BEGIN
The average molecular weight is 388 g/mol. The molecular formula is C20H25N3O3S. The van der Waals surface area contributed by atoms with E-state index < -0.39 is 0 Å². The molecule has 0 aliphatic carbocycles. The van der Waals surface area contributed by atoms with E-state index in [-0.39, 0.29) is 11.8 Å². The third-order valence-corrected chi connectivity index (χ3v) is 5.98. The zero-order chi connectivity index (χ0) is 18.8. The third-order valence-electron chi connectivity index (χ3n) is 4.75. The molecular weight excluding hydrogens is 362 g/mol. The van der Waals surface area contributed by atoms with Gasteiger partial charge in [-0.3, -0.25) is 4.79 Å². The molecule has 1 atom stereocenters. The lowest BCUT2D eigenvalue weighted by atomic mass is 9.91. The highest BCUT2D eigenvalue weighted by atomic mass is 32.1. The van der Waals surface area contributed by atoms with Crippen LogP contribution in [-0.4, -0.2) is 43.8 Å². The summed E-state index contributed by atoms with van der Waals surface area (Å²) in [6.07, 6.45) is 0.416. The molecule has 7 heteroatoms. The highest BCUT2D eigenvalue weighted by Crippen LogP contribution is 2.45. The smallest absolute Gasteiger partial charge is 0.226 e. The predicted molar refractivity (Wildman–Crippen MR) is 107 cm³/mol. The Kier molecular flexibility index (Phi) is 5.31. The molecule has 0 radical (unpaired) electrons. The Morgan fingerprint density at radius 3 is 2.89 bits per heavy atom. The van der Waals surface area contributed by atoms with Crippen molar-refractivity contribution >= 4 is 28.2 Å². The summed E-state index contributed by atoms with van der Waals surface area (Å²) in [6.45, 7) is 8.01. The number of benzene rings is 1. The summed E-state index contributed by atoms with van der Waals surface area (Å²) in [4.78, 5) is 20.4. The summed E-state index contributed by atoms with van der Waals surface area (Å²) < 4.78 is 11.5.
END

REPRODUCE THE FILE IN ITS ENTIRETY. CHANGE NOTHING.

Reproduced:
The average molecular weight is 388 g/mol. The molecular formula is C20H25N3O3S. The van der Waals surface area contributed by atoms with E-state index < -0.39 is 0 Å². The molecule has 0 aliphatic carbocycles. The van der Waals surface area contributed by atoms with E-state index in [-0.39, 0.29) is 11.8 Å². The third-order valence-corrected chi connectivity index (χ3v) is 5.98. The zero-order chi connectivity index (χ0) is 18.8. The third-order valence-electron chi connectivity index (χ3n) is 4.75. The molecular weight excluding hydrogens is 362 g/mol. The van der Waals surface area contributed by atoms with Gasteiger partial charge in [-0.3, -0.25) is 4.79 Å². The molecule has 1 atom stereocenters. The lowest BCUT2D eigenvalue weighted by atomic mass is 9.91. The highest BCUT2D eigenvalue weighted by atomic mass is 32.1. The van der Waals surface area contributed by atoms with Crippen LogP contribution in [-0.4, -0.2) is 43.8 Å². The summed E-state index contributed by atoms with van der Waals surface area (Å²) in [6.07, 6.45) is 0.416. The molecule has 7 heteroatoms. The highest BCUT2D eigenvalue weighted by Crippen LogP contribution is 2.45. The smallest absolute Gasteiger partial charge is 0.226 e. The predicted molar refractivity (Wildman–Crippen MR) is 107 cm³/mol. The Kier molecular flexibility index (Phi) is 5.31. The molecule has 0 radical (unpaired) electrons. The Morgan fingerprint density at radius 3 is 2.89 bits per heavy atom. The van der Waals surface area contributed by atoms with Crippen molar-refractivity contribution >= 4 is 28.2 Å². The summed E-state index contributed by atoms with van der Waals surface area (Å²) in [6.45, 7) is 8.01. The number of benzene rings is 1. The summed E-state index contributed by atoms with van der Waals surface area (Å²) in [4.78, 5) is 20.4. The summed E-state index contributed by atoms with van der Waals surface area (Å²) < 4.78 is 11.5.